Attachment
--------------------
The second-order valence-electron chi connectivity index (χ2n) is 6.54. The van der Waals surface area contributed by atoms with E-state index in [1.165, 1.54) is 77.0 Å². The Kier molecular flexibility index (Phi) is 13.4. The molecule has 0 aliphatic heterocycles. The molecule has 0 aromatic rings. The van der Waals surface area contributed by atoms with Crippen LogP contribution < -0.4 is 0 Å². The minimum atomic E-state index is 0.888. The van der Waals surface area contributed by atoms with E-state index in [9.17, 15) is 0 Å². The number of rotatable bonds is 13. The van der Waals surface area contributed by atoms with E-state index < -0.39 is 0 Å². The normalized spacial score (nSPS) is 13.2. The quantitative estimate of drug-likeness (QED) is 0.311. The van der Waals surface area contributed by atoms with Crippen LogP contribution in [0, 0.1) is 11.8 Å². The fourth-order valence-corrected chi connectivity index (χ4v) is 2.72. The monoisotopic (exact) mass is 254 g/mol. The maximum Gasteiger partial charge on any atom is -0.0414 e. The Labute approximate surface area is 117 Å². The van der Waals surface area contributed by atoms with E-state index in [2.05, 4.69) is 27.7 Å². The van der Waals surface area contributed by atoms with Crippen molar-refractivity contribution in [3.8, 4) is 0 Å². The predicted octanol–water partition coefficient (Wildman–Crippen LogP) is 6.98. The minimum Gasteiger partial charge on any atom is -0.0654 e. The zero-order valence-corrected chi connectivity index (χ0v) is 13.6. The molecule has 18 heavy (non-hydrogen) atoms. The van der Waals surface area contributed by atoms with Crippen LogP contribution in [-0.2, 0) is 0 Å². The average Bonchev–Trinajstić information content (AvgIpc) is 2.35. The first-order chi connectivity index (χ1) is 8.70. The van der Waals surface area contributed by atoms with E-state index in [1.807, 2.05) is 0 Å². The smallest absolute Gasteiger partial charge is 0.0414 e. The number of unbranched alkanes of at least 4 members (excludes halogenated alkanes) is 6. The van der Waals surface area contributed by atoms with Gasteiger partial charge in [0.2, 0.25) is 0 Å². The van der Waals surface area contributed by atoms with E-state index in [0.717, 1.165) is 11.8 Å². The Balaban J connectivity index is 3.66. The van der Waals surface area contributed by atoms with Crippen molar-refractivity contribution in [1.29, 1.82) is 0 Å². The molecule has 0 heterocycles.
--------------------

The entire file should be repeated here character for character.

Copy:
The second-order valence-electron chi connectivity index (χ2n) is 6.54. The van der Waals surface area contributed by atoms with E-state index in [1.165, 1.54) is 77.0 Å². The Kier molecular flexibility index (Phi) is 13.4. The molecule has 0 aliphatic heterocycles. The molecule has 0 aromatic rings. The van der Waals surface area contributed by atoms with Crippen LogP contribution < -0.4 is 0 Å². The minimum atomic E-state index is 0.888. The van der Waals surface area contributed by atoms with E-state index in [9.17, 15) is 0 Å². The number of rotatable bonds is 13. The van der Waals surface area contributed by atoms with E-state index < -0.39 is 0 Å². The normalized spacial score (nSPS) is 13.2. The quantitative estimate of drug-likeness (QED) is 0.311. The van der Waals surface area contributed by atoms with Crippen LogP contribution in [0, 0.1) is 11.8 Å². The fourth-order valence-corrected chi connectivity index (χ4v) is 2.72. The monoisotopic (exact) mass is 254 g/mol. The maximum Gasteiger partial charge on any atom is -0.0414 e. The Labute approximate surface area is 117 Å². The van der Waals surface area contributed by atoms with E-state index in [2.05, 4.69) is 27.7 Å². The van der Waals surface area contributed by atoms with Crippen molar-refractivity contribution in [3.8, 4) is 0 Å². The predicted octanol–water partition coefficient (Wildman–Crippen LogP) is 6.98. The minimum Gasteiger partial charge on any atom is -0.0654 e. The zero-order valence-corrected chi connectivity index (χ0v) is 13.6. The molecule has 18 heavy (non-hydrogen) atoms. The van der Waals surface area contributed by atoms with Crippen LogP contribution in [-0.2, 0) is 0 Å². The average Bonchev–Trinajstić information content (AvgIpc) is 2.35. The first-order chi connectivity index (χ1) is 8.70. The van der Waals surface area contributed by atoms with E-state index in [1.807, 2.05) is 0 Å². The smallest absolute Gasteiger partial charge is 0.0414 e. The number of unbranched alkanes of at least 4 members (excludes halogenated alkanes) is 6. The van der Waals surface area contributed by atoms with Gasteiger partial charge in [0.2, 0.25) is 0 Å². The van der Waals surface area contributed by atoms with E-state index in [0.717, 1.165) is 11.8 Å². The Balaban J connectivity index is 3.66. The van der Waals surface area contributed by atoms with Crippen molar-refractivity contribution in [1.29, 1.82) is 0 Å². The molecule has 0 heterocycles.